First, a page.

The swinging single does not want to be tied down, but rather to come and go as he wishes. Medieval Registers, in fact, referenced this happy-go-lucky bachelor by the Latin solutus, "loose or unchained," making him footloose, "unfettered," and fancy free, (early 20thC.), "one with nary a romantic commitment."
But as fate (what else?) would have it, he chanced upon this ravishing woman who managed to absolutely enthrall him. Thrall is Anglo Saxon for "slave." When you enthrall another, you "reduce him to the condition of a thrall" — in short, you enslave him. Soon he was — what else — but a "prisoner of love."
Before he knew it, he agreed to tie the knot (11th C.), further underscoring the nature of this prospective entanglement.
But what's a rope when you have wedlock?
To Lord Byron "A wedlock and a padlock mean the same thing." He had to be kidding. The Old English weddian was a "pledge," and the lock was actually a lac or "gift," our first wedlock being the present given at the time the pledge of marriage was made, helping seal the engagement.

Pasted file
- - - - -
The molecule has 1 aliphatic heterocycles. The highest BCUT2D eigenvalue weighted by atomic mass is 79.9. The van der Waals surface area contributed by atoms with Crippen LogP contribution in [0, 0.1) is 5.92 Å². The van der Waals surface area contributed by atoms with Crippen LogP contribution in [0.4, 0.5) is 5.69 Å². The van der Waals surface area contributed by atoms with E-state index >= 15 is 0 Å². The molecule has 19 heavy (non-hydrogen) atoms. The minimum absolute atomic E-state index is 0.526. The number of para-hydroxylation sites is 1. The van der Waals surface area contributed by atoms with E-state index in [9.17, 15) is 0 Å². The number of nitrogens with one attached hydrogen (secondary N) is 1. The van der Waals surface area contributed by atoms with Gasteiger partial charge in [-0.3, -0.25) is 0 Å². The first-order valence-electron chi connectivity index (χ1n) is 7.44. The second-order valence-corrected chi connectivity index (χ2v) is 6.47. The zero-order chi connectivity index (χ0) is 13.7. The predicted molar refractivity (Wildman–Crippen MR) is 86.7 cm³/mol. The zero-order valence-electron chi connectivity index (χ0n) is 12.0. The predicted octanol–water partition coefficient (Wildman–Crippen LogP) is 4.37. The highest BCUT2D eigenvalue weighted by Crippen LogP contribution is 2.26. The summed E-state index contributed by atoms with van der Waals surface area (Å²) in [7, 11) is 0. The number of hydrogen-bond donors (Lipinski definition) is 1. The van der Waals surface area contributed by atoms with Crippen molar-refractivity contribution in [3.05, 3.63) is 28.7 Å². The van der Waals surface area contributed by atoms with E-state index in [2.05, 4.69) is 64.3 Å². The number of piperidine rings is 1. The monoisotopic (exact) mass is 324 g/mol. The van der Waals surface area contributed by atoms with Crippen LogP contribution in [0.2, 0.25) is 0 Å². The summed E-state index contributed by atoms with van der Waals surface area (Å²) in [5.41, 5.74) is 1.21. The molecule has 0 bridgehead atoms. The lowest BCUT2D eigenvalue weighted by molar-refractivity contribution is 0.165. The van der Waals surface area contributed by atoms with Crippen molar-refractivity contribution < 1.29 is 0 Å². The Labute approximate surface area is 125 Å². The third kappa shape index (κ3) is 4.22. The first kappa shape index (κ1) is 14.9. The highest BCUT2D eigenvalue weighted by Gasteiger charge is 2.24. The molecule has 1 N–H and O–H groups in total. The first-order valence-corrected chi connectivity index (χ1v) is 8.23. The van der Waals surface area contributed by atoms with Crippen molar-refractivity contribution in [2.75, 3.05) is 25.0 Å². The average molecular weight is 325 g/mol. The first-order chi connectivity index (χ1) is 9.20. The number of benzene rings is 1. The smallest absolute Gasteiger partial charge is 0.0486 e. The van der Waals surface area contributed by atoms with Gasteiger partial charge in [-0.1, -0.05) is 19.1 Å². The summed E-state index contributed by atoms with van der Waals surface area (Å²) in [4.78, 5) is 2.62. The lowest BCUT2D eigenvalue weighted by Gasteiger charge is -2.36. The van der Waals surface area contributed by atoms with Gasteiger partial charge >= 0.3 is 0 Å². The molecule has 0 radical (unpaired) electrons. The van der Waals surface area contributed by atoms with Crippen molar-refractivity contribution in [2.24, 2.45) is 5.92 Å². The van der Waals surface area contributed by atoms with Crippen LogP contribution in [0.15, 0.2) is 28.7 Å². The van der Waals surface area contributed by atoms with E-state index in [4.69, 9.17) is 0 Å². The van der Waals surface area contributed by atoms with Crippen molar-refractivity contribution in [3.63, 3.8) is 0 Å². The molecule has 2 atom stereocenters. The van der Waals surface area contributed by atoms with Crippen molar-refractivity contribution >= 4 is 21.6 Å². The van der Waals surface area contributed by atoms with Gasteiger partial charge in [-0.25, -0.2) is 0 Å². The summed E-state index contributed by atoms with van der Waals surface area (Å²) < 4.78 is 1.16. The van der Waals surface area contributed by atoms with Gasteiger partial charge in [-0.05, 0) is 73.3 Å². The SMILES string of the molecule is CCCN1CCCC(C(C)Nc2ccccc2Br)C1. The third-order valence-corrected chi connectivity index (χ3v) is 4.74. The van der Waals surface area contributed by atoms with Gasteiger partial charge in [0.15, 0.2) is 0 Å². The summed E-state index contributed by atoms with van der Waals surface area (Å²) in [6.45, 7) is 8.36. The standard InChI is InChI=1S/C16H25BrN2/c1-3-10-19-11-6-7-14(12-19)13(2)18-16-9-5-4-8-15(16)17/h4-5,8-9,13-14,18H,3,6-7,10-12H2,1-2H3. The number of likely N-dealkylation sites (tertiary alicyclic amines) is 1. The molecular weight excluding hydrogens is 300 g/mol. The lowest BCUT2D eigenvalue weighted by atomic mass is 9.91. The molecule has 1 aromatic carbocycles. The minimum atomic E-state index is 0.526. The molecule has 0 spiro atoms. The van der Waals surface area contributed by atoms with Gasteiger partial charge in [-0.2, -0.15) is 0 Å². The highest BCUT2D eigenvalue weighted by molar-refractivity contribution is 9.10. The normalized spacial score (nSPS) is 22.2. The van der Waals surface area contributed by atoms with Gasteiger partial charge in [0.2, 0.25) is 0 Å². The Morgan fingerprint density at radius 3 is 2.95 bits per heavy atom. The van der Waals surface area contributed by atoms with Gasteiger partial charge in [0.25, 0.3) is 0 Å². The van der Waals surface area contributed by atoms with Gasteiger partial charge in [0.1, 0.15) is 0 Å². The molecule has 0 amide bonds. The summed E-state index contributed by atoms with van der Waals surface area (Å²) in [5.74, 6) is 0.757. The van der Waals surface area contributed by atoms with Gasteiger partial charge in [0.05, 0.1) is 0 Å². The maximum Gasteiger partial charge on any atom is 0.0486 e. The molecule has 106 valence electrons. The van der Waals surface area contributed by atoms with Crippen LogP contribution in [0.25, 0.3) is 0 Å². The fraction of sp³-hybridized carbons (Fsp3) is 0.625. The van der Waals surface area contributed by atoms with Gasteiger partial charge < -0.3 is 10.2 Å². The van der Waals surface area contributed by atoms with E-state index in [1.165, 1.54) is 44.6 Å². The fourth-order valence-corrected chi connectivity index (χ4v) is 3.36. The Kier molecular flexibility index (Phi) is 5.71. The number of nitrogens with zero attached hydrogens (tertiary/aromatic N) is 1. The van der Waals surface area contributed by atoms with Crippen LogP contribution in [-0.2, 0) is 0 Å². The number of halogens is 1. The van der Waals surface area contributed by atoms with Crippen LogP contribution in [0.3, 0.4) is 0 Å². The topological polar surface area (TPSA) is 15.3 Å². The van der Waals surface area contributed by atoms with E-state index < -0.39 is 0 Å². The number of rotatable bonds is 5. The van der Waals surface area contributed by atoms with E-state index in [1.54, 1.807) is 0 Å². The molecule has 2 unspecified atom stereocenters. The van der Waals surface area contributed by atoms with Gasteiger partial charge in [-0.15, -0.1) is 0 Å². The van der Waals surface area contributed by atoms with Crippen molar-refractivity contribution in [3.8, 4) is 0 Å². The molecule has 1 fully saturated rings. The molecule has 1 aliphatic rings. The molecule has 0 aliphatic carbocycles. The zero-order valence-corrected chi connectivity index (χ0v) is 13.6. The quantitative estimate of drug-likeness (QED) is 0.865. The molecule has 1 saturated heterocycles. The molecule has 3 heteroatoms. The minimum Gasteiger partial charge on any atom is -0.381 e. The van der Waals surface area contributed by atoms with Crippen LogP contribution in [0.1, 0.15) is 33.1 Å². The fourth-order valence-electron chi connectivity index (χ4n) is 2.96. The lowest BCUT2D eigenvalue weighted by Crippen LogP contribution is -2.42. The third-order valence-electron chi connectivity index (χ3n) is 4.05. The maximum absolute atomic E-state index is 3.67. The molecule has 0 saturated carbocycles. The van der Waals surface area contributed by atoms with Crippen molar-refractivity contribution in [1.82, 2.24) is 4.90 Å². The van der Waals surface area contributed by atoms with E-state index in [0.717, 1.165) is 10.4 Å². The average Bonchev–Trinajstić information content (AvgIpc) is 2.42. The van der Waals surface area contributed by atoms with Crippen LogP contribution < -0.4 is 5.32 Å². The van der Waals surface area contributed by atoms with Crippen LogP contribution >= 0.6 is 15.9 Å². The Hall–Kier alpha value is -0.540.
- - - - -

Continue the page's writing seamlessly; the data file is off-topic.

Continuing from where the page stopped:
After years of marriage, things may end up deadlocked (c.1778), "at a complete standstill," a term that preceded the "springless lock that opens with a key." There is no guarantee, however that the key to resolving the outstanding issues will ever be found, thus ensuring closure.
According to your local bookie, a lock (c.1940s) is a "sure thing", an "absolute certainty." Marriage is many things, but a lock? Fuggetaboutit!